LOUISVILLE, Ky. (WDRB) — Kentucky is investing $89 million to give internet to underserved areas, including Louisville and surrounding counties.
Money from the American Rescue Plan will fund the project approved by state lawmakers.
The state is giving grants to 12 internet providers or local governments in 36 counties. The recipients must match the grant money, all part of an $203 million investment to expand internet service, according to Gov. Andy Beshear.
“This historic investment will expand high speed internet to more than 34,000 Kentucky families and businesses,” Beshear said. “High speed internet is not just the infrastructure of the future, it’s the necessary infrastructure right now.”
Charter Communications received a $50 million grant to expand service in Jefferson, Oldham, Shelby, Spencer and Trimble counties.
According to a news release, the Finance and Administration Cabinet issued a Request for Proposals (RFP) last August. An evaluation team selected 12 applicants, representing 46 projects.
“These grants will lower the cost of construction so that our most rural areas will have access to this necessity of high-speed internet,” John Hicks, Kentucky State Budget Director, said in a news release.
Charter Communications is one of the grant recipients and will be using $118,808,035 in total investments to help more than a dozen counties, including Trimble County.
“It’s unbelievable. It really is,” said Trimble County Judge Executive Todd Pollock. “I’m on top of the world on this one.”
Pollock says Charter asked for a $100,000 dollar commitment for the project, which will connect more than 1,500 homes.
“There’s other counties all over the Commonwealth that are paying millions of dollars, you know, to get internet into their communities,” Pollock said. “All we had to come up with was $100,000. Oh, that’s a deal. Deal of a lifetime.”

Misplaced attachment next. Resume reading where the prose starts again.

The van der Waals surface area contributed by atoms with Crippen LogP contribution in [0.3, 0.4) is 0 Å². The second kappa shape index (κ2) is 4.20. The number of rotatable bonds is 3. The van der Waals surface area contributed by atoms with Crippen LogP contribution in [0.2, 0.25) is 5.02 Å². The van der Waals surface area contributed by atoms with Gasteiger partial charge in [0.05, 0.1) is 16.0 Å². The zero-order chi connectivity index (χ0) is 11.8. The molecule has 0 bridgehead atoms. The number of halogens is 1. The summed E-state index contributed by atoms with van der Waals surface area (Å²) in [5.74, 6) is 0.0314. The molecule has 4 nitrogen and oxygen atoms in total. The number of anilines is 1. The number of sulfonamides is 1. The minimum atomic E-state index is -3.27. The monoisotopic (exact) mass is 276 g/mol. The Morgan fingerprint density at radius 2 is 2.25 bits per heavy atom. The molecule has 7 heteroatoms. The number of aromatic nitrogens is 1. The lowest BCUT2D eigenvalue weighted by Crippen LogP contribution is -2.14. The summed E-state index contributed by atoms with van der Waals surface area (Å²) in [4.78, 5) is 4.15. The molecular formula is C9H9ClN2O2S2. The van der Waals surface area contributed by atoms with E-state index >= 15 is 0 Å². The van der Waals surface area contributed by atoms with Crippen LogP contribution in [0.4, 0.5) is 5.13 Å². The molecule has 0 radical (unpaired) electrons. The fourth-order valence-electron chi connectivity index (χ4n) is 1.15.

Pollock says during the start of the pandemic, it became clear how crucial it is to have internet access. WDRB reported on how the lack of internet access affected school during nontraditional learning.
“That’s really when we saw it, you know, that how far behind the eight ball we were,” Pollock said. “When the schools were shutting down, businesses shutting down. The calls just kept coming in you know, from people wanting and needing internet.”
To Pollock, bringing in more internet access will not only fulfill a critical need, but could lead to economic growth for Trimble County.
He said between this investment and a separate, ongoing broadband project Charter had already started, they are on the way to getting all of Trimble County connected to the internet.
“I hope people understand that just because they got approved for the funding, there’s not gonna be internet tomorrow. It’s gonna take some time, you know, to build this out,” said Pollock. “But I think if they’re patient that’s gonna pay off because the internet is coming. It’s just — there’s a lot of work to be done to get it there. And people are going to love it when they have it.”
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